Last year my wife and I took a vacation to a little town in Mexico. We went with nothing but an airplane ticket and a reservation at an Airbnb apartment. Like most people, I was hoping to leave behind all the busyness and stress that comes with my job and everyday life. My spirit was longing for a chance to rest and enjoy myself. I wanted to sit on a beach, with a cold drink and savor the sunrise and sunset, and not be bothered by everything that fights for my attention every other day of the year. It was supposed to be a time to leave behind all my sermon preparation, writing assignments, prayer concerns, Bible study guides, and anything else that resembled work. I didn’t want to read a book on church leadership. I didn’t want to read a book on how to be a better Christian. It was time to take a break from Christian formation.
I wasn’t in a bad place. I wasn’t angry with God. I wasn’t trying to run from God. I wanted to be with God—I just wanted a break from everyday life. Is there a way to keep our spiritual lives alive while leaving our work behind?
It’s hard to separate one’s spiritual life and work when they become intertwined. For example, whenever I opened my journal, I was reminded of all the chores I had been working on as a pastor—my sermon notes, small group ideas, and to-do lists. When I opened my Bible, I was reminded of all the lessons I needed to write. When I prayed, I was consumed by all my prayer concerns. I wanted to find a way to grow more in love with God while on vacation without carrying the everyday weight of being a Christian. I wanted to spend time with God every morning, but I still wanted it to feel like vacation. More than just a break from work, I wanted a break from all the pressure that comes with being a Christian. Maybe you don’t have the problem of intertwining your spiritual life with your work. I wonder though, maybe for other reasons, if you still find it easy to leave God behind while on vacation?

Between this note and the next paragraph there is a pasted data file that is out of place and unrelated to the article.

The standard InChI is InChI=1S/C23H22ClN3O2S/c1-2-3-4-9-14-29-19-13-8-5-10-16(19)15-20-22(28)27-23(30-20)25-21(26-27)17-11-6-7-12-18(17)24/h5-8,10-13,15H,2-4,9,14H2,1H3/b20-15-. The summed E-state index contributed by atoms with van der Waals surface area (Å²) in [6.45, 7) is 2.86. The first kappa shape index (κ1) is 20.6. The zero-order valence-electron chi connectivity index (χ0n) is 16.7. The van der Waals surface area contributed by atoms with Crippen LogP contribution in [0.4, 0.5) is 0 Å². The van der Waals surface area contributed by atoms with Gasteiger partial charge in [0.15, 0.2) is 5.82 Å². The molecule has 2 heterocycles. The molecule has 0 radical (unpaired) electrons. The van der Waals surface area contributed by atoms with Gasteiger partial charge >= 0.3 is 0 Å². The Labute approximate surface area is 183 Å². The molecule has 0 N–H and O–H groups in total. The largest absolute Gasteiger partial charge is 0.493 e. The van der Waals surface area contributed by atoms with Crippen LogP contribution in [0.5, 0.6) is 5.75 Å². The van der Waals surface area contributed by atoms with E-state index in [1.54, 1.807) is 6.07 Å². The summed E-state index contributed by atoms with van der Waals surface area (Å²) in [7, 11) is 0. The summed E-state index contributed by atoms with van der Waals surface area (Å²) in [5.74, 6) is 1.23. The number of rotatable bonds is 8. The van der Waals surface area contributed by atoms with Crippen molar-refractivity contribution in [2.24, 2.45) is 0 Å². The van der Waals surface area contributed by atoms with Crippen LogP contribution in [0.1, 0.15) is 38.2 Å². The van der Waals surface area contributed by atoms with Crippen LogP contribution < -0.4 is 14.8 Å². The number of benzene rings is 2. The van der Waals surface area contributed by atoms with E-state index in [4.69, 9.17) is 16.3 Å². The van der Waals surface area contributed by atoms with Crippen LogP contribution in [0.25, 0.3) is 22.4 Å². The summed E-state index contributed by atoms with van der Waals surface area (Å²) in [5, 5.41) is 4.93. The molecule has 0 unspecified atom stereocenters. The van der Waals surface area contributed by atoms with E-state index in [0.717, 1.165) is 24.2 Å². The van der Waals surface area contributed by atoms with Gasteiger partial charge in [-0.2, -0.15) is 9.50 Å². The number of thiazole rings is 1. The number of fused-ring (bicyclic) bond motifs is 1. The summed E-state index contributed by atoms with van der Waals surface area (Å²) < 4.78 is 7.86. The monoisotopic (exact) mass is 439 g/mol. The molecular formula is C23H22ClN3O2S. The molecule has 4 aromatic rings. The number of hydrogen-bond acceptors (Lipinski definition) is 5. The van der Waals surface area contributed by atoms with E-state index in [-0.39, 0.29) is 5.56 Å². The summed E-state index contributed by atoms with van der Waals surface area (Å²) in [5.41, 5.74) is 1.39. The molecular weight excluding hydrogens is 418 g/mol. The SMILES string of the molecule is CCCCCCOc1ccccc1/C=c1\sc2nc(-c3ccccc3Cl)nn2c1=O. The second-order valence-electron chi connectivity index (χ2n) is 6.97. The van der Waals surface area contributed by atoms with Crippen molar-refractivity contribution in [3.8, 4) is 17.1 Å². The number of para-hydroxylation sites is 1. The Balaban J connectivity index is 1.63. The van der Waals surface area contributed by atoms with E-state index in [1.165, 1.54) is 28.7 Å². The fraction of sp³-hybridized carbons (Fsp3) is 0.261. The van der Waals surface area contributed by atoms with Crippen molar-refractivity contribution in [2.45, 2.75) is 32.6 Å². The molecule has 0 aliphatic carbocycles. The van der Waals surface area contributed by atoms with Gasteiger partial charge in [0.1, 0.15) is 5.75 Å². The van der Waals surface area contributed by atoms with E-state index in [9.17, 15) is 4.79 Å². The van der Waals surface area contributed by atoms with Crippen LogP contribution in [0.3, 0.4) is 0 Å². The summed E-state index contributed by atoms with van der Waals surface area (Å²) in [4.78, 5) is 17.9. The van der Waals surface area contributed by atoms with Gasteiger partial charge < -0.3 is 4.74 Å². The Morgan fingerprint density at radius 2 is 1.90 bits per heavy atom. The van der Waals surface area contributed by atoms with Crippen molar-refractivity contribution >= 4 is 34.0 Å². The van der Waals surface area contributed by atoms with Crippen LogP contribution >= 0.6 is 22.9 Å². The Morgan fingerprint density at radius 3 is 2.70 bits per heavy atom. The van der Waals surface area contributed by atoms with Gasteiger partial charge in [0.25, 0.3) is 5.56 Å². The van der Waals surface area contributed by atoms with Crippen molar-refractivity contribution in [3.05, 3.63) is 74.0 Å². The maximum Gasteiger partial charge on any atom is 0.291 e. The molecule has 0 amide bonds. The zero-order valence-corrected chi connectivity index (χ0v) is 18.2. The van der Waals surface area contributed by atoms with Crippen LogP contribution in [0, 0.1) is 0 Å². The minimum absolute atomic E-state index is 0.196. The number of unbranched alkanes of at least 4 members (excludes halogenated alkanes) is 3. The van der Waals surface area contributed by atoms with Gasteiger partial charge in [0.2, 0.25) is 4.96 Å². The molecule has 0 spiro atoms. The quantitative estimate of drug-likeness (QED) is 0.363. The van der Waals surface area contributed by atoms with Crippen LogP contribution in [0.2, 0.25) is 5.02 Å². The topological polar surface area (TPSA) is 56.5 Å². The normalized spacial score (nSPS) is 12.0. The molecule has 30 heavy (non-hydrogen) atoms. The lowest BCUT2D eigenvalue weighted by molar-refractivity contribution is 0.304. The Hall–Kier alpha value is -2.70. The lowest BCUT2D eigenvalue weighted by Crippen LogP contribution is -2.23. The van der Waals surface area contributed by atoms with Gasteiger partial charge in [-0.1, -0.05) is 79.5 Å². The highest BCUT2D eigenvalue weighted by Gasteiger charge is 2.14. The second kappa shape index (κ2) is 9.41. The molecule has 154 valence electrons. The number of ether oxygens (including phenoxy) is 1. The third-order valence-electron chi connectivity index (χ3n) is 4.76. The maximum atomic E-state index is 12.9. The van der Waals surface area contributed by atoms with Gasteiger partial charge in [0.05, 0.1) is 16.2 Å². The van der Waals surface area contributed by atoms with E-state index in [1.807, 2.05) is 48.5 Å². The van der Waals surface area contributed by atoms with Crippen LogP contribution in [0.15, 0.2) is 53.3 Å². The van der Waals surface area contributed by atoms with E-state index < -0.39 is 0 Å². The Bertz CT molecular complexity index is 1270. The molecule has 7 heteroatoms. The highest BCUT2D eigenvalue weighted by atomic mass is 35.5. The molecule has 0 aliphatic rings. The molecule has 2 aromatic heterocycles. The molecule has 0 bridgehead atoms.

God wants us to take vacations from everyday life, but I don’t believe God wants us to take vacations from his presence.
While it’s important to continually grow and become better people, I also believe God calls us—at times—to rest and enjoy ourselves and not worry about everything we need to be working on. I also believe that during times of rest and fun, God still wants to be a part of our lives. God isn’t only interested in being with us when life is tough or when we have issues we need to work on—God likes us even when we’re having fun.
I began to long for a devotional that would capture this sentiment. I didn’t want something that would give me the next five tasks I needed to work on or teach me some profound truth. I wanted a simple journal free from the burden of everyday life but crafted in a way that I could enjoy the presence of God while I was away. I wanted a journal that helped me realize that God enjoys my vacations as much as I do.
I began to search the scriptures for places where God invited us to times of joy, rest, and fun, and turned these passages into the reflections that you will read. What follows is the devotional I wish I had the last time I was on vacation.